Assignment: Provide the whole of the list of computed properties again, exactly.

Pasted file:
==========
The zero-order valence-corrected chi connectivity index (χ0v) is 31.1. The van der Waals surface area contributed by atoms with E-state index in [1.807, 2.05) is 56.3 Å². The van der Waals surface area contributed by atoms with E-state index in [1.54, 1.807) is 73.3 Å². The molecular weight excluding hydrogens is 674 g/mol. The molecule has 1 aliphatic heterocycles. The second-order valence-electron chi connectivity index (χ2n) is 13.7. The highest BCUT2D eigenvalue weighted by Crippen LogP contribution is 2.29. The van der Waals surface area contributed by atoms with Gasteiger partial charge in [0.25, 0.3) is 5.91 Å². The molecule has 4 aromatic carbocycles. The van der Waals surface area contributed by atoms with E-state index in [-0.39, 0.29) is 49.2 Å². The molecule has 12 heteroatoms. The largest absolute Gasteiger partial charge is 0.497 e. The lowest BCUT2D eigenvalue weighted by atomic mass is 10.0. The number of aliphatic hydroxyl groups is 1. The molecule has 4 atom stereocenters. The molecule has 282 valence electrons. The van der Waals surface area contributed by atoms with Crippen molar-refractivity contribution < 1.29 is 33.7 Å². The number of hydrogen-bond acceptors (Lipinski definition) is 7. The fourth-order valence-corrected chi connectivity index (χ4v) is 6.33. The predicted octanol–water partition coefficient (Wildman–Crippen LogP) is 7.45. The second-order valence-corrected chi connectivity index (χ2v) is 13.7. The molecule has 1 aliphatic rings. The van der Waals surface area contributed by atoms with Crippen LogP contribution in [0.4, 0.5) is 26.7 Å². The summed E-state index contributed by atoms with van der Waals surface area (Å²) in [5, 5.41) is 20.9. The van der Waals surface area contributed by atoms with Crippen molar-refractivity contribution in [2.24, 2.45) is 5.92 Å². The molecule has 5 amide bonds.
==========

The zero-order valence-corrected chi connectivity index (χ0v) is 31.1. The van der Waals surface area contributed by atoms with E-state index in [1.807, 2.05) is 56.3 Å². The van der Waals surface area contributed by atoms with E-state index in [1.54, 1.807) is 73.3 Å². The molecular weight excluding hydrogens is 674 g/mol. The molecule has 1 aliphatic heterocycles. The second-order valence-electron chi connectivity index (χ2n) is 13.7. The highest BCUT2D eigenvalue weighted by Crippen LogP contribution is 2.29. The van der Waals surface area contributed by atoms with Gasteiger partial charge in [0.25, 0.3) is 5.91 Å². The molecule has 4 aromatic carbocycles. The van der Waals surface area contributed by atoms with E-state index in [-0.39, 0.29) is 49.2 Å². The molecule has 12 heteroatoms. The largest absolute Gasteiger partial charge is 0.497 e. The lowest BCUT2D eigenvalue weighted by atomic mass is 10.0. The number of aliphatic hydroxyl groups is 1. The molecule has 4 atom stereocenters. The molecule has 282 valence electrons. The van der Waals surface area contributed by atoms with Crippen molar-refractivity contribution < 1.29 is 33.7 Å². The number of hydrogen-bond acceptors (Lipinski definition) is 7. The fourth-order valence-corrected chi connectivity index (χ4v) is 6.33. The predicted octanol–water partition coefficient (Wildman–Crippen LogP) is 7.45. The second-order valence-corrected chi connectivity index (χ2v) is 13.7. The molecule has 1 aliphatic rings. The van der Waals surface area contributed by atoms with Crippen LogP contribution in [0.4, 0.5) is 26.7 Å². The summed E-state index contributed by atoms with van der Waals surface area (Å²) in [5, 5.41) is 20.9. The van der Waals surface area contributed by atoms with Crippen molar-refractivity contribution in [2.24, 2.45) is 5.92 Å². The molecule has 5 amide bonds.